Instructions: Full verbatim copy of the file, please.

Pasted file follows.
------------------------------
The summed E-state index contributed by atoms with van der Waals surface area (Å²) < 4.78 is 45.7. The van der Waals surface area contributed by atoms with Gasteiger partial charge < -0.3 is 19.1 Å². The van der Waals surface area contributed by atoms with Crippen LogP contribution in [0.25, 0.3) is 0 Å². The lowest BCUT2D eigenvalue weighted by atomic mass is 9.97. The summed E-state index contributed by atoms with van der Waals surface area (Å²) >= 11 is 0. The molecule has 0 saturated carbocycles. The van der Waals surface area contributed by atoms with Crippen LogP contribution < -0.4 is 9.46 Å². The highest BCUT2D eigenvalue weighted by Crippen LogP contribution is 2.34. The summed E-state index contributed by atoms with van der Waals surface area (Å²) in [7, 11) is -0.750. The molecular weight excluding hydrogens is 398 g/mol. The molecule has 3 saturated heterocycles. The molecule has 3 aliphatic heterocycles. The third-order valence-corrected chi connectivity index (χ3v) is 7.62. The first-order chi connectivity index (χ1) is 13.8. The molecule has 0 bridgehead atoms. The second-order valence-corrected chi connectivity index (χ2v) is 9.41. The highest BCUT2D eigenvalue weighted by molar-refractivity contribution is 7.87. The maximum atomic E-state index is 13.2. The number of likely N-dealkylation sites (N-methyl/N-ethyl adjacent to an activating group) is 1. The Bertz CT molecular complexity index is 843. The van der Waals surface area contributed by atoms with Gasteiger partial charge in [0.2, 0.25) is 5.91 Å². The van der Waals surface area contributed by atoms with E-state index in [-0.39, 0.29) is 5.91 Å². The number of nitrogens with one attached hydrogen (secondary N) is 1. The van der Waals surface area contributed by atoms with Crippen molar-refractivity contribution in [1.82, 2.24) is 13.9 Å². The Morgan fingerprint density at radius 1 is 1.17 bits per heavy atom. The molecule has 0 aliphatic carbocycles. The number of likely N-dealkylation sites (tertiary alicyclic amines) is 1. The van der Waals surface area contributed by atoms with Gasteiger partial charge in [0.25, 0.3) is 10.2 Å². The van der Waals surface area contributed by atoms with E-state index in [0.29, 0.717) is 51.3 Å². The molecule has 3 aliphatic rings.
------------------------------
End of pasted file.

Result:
The summed E-state index contributed by atoms with van der Waals surface area (Å²) < 4.78 is 45.7. The van der Waals surface area contributed by atoms with Gasteiger partial charge < -0.3 is 19.1 Å². The van der Waals surface area contributed by atoms with Crippen LogP contribution in [0.25, 0.3) is 0 Å². The lowest BCUT2D eigenvalue weighted by atomic mass is 9.97. The summed E-state index contributed by atoms with van der Waals surface area (Å²) >= 11 is 0. The molecule has 0 saturated carbocycles. The van der Waals surface area contributed by atoms with Crippen LogP contribution < -0.4 is 9.46 Å². The highest BCUT2D eigenvalue weighted by Crippen LogP contribution is 2.34. The summed E-state index contributed by atoms with van der Waals surface area (Å²) in [7, 11) is -0.750. The molecular weight excluding hydrogens is 398 g/mol. The molecule has 3 saturated heterocycles. The molecule has 3 aliphatic heterocycles. The third-order valence-corrected chi connectivity index (χ3v) is 7.62. The first-order chi connectivity index (χ1) is 13.8. The molecule has 0 bridgehead atoms. The second-order valence-corrected chi connectivity index (χ2v) is 9.41. The highest BCUT2D eigenvalue weighted by molar-refractivity contribution is 7.87. The maximum atomic E-state index is 13.2. The number of likely N-dealkylation sites (N-methyl/N-ethyl adjacent to an activating group) is 1. The Bertz CT molecular complexity index is 843. The van der Waals surface area contributed by atoms with Gasteiger partial charge in [0.2, 0.25) is 5.91 Å². The van der Waals surface area contributed by atoms with E-state index in [-0.39, 0.29) is 5.91 Å². The number of nitrogens with one attached hydrogen (secondary N) is 1. The van der Waals surface area contributed by atoms with Crippen molar-refractivity contribution in [1.82, 2.24) is 13.9 Å². The Morgan fingerprint density at radius 1 is 1.17 bits per heavy atom. The molecule has 0 aliphatic carbocycles. The number of likely N-dealkylation sites (tertiary alicyclic amines) is 1. The van der Waals surface area contributed by atoms with Gasteiger partial charge in [0.25, 0.3) is 10.2 Å². The van der Waals surface area contributed by atoms with E-state index in [0.29, 0.717) is 51.3 Å². The molecule has 3 aliphatic rings.